Hon. Patricia Bovey: Honourable senators, my question is for the Government Representative in the Senate. Further to Senator Martin’s questions, Senator Gold, we all have seen cases where CRA is asking for full repayment of CERB by December 31. It involves self-employed individuals whose work has been, or continues to be limited, or completely ceased because of COVID. Many represent the lowest-paid people in this country: the working poor.
I too am told that the “net versus gross” did not appear on the application form. I’ve been receiving myriad messages expressing heartbreaking situations. One came from a 77-year-old self-employed man without a pension, who obviously continues to have very little income, as the pandemic continues to curtail his ability to work. He told me, “My government has gone from benefactor to Grinch in one fast train ride.”
Senator, for those affected by this, who earnestly applied and were encouraged to do so, is the government considering their plight? Is the government considering these cases in light of the confusion some have experienced with their CERB applications?
Hon. Marc Gold (Government Representative in the Senate): Thank you for your question. Of course the government is considering this. Everything that the government did in each of its programs was to benefit Canadians. The last thing that this government intends to do is to punish Canadians who acted in good faith. That said, as I said in response to Senator Martin’s question, I will certainly look into it to make sure that I have a proper grasp of the details before I finalize a response here in this chamber.
I do need to remind the chamber that what is being described in the letters is that recipients are being advised that there may be a requirement to pay amounts received. It has suspended collections activity on any new debt during the crisis, and it will only resume collections when it is responsible to do so, and that’s in general, and in particular with regard to CERB payments.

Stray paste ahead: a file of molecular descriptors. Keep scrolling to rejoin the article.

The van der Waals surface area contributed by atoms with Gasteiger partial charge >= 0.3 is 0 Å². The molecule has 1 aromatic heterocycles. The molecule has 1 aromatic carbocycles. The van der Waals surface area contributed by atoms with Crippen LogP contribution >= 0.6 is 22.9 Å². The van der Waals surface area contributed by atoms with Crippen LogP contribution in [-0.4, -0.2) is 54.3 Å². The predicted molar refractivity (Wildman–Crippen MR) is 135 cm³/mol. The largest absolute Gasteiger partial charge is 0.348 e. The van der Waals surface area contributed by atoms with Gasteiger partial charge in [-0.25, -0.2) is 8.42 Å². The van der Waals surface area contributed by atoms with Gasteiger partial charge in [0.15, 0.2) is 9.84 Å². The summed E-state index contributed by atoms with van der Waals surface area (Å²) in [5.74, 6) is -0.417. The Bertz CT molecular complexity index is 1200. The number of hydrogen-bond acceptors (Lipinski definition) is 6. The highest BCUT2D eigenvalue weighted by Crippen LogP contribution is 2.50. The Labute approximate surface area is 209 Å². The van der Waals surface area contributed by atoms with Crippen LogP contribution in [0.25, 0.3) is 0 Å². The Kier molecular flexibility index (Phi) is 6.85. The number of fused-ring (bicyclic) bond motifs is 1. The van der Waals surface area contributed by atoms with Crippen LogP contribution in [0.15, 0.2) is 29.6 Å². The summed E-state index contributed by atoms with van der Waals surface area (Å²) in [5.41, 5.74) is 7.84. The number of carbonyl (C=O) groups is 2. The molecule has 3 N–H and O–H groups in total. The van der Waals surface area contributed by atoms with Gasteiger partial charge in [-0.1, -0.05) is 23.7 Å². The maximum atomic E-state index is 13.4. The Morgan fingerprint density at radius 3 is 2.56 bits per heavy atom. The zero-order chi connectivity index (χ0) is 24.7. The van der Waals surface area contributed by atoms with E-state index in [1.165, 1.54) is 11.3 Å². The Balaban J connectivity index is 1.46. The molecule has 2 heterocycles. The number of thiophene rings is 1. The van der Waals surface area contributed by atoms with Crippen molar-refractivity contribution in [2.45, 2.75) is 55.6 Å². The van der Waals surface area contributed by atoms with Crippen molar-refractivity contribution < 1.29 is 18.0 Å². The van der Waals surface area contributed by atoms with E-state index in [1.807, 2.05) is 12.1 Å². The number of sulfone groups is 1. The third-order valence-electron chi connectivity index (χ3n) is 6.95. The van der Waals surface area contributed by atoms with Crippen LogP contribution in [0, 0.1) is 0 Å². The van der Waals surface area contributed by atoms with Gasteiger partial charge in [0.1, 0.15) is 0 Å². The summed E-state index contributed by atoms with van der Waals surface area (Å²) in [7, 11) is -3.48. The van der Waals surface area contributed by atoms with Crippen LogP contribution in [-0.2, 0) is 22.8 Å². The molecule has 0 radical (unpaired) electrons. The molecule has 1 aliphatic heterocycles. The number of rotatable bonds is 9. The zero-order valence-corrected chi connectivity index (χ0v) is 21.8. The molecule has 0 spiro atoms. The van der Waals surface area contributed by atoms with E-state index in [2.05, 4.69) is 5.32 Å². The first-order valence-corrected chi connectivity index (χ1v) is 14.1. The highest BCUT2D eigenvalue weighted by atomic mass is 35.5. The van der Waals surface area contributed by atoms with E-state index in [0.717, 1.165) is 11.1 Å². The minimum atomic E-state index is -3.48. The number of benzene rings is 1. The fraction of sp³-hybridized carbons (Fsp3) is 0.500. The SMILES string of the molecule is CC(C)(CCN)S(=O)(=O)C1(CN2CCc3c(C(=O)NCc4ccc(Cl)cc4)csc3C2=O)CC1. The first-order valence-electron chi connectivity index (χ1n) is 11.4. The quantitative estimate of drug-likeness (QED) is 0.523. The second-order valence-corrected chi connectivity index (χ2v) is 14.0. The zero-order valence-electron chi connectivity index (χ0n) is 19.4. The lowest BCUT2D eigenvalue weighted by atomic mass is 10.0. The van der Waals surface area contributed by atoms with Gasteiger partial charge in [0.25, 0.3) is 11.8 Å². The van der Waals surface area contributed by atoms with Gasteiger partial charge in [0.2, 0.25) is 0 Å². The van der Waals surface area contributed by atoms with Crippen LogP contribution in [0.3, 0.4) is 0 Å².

I also advise that the government has been making every effort to work with taxpayers to resolve their debt and to do so in an appropriate and compassionate way. The government encourages recipients to contact the agency to develop a suitable arrangement based upon their ability to pay, if indeed repayment is required.
Senator Bovey: Thank you for that, senator. I am aware of people selling cars and remortgaging their houses to try to deal with this.
The Minister of National Revenue has the authority to cancel or waive penalties or interest under taxpayer relief provisions, and the criteria for granting such relief, according to the CRA website, include extraordinary circumstances, actions of the CRA, inability to pay or financial hardship, or other circumstances.
As I have said, we are still dealing with COVID-19 across the country and the situation for many of these people in my province is dire as we are still under lockdown and will be into January.
Canadians were told that such misunderstandings made in good faith would be rectified at income tax time, which is March and April 2021, not Christmas 2020. Will the minister use her authority to grant some relief to those who realistically cannot generate such income in several weeks, especially in parts of the country where COVID-19 remains rampant?
Senator Gold: Again, thank you for your question. I will make inquiries and do my best to get an answer in a timely fashion.